Training for success

A new Manitowoc MLC150-1 ensures IUOE’s International Training & Education Center in Crosby, Texas, stays at the forefront of equipment technology.


Students develop skills on a Manitowoc MLC150-1 lattice-boom crawler crane at the IUOE training center in Crosby, Texas.

Manitowoc’s longstanding relationship with the International Union of Operating Engineers (IUOE) is further cemented with the delivery of a new MLC150-1 lattice-boom crawler crane to the IUOE’s International Training & Education Center in Crosby, Texas. IUOE members — whether apprentices or experienced operators — can now use the crawler as part of the Manitowoc crane family to hone and advance their skills as new technologies and legislation are introduced. The new crawler replaces an MLC165-1 that was delivered shortly before the facility opened in April 2018. The MLC150-1 joins a Manitowoc training fleet that includes a Grove GRT8100 rough-terrain crane, Potain Igo T 70 A self-erecting crane, Potain MDT 219 top-slewing tower crane, and will soon include a Grove GMK4100L-1 all-terrain crane. Manitowoc has provided cranes to virtually every local chapter of the IUOE for 20 years to ensure the best productivity and expert knowledge are available to operators. “We have over 100 training centers throughout the U.S. and Canada — every local chapter is rightfully proud of its own facility, and we want them to maintain that autonomy,” explained Chris Treml, IUOE Training Center director. “We’re just trying to augment what they already have so that they don’t have to make too many big-ticket purchases.” While several local chapters utilized IUOE facilities to train their members in health and safety, until the Crosby Center was established by James T. Callahan as part of the vision of the IUOE General President, there was no single center for equipment training. Now, the vast, 265-acre site offers a far more comprehensive environment in which to progress operators of all abilities, using the most technologically advanced equipment on the market to build upon what they’ve learned from their local union programs.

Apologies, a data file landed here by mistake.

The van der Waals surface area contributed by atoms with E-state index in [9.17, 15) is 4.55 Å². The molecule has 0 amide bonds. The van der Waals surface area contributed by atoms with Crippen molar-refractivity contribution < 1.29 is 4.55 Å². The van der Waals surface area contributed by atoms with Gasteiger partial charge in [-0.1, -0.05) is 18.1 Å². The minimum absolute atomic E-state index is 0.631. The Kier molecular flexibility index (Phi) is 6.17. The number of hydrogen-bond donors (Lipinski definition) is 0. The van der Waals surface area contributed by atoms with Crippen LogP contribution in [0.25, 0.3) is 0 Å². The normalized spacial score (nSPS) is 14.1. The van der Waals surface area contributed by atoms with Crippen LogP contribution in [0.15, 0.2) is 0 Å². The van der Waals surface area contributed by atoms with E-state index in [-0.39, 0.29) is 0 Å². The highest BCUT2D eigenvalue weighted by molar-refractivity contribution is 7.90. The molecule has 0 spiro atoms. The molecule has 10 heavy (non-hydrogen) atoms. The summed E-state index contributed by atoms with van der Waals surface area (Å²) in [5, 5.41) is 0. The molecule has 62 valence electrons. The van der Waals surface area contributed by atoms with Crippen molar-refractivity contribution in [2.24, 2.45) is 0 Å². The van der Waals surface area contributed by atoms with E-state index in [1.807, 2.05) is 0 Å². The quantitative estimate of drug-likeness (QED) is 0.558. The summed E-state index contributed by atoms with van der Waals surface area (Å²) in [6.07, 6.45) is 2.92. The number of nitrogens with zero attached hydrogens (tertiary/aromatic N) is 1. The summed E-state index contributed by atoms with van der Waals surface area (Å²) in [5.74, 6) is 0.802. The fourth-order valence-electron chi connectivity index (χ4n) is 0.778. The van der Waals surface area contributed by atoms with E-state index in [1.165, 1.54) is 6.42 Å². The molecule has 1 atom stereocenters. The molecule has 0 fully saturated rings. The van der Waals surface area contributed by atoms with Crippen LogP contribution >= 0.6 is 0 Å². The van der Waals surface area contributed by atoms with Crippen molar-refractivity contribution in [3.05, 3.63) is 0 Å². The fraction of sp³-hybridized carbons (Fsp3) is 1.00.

IUOE’s International Training & Education Center Director Chris Treml.

“We have dedicated equipment areas so there’s plenty of room for mobile cranes to safely move around,” added Jay C. Lederer, communications director at IUOE. “The operators can learn best practice without being unduly worried about what else is going on nearby, as they might in an urban setting.” Keeping up with the times The trainees at Crosby will come from the approximately 10,000 apprentices accepted into IUOE local training programs each year. Through its typical offering of 130-150 multi-discipline classes per year, the Center can easily train 5,000 students from across North America in both operating and service technician roles. Some of these are new courses only made possible by this purpose-built facility, such as the welding programs that have removed the need for apprentices to be sent to vocational schools. “Our students could be new apprentices, seasoned journey people who want to change from running mobile cranes into tower cranes, or even total novices who want to switch from excavation to cranes,” Treml said. “What’s crucial is that we can offer the latest and greatest machines, so that what they’re putting their fingertips on in Crosby is what they’ll be likely to use on the jobsite. Now, we can advertise that we have a brand-new Manitowoc MLC150-1 with the most advanced system on it!”